Factors associated with Achilles tendinopathy and MTSS
When compared to healthy controls, runners with Achilles tendinopathy (AT) and medial tibial stress syndrome (MTSS) showed greater tibial varus, reduced dorsiflexion ROM, increased rearfoot eversion at heel-off and increased duration of eversion during their running stance phase. These measures may be helpful in identifying which runners are at increased risk of developing these injuries.
Running is a popular activity worldwide. Overuse injuries in runners are common, with AT and MTSS both included in the top 5. Evidence regarding rearfoot eversion factors in the development of these pathologies has been conflicting and centered in its excursion rather than in its duration. The authors hypothesize that the duration of eversion during the stance phase is a contributing factor to both pathologies.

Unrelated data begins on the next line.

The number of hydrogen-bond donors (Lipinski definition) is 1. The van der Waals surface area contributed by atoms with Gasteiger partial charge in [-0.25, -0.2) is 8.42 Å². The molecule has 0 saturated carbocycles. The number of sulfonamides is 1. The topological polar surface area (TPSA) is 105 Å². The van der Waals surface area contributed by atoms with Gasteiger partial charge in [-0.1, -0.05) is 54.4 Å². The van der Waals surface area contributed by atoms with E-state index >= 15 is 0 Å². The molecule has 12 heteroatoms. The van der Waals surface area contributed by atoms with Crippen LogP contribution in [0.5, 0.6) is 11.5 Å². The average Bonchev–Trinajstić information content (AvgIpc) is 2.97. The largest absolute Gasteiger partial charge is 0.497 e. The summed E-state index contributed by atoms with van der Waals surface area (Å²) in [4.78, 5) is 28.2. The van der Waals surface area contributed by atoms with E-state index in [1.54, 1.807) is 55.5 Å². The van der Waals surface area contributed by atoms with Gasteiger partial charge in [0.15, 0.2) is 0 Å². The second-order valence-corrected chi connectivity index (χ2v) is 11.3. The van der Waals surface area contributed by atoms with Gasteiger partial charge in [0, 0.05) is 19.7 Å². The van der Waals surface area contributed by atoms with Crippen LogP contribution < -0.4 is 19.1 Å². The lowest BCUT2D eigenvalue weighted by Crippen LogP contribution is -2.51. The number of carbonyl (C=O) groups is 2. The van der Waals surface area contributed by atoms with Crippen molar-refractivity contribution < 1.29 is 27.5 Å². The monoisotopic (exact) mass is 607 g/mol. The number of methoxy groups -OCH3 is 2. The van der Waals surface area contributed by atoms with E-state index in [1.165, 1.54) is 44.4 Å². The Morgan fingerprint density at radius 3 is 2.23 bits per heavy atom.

42 subjects (21 injured, 21 healthy) underwent a lower limb clinical examination focused on alignment, mobility and flexibility as well as motion and ground reaction force analysis of their running pattern.
Runners with AT and MTSS had a greater tibial varus and less passive dorsiflexion ROM. The kinetic and kinematic analysis revealed these subjects also had an increased period of rearfoot pronation during the stance phase and a greater degree of eversion at heel-off. Results indicate these factors may play a role in both pathologies and that the duration of eversion is more important than the degree of excursion.
> From: Becker et al., Am J Sports Med 45 (2017) 2614-2621(Epub ahead of print). All rights reserved to American Orthopedic Society for Sports Medicine. Click here for the online summary.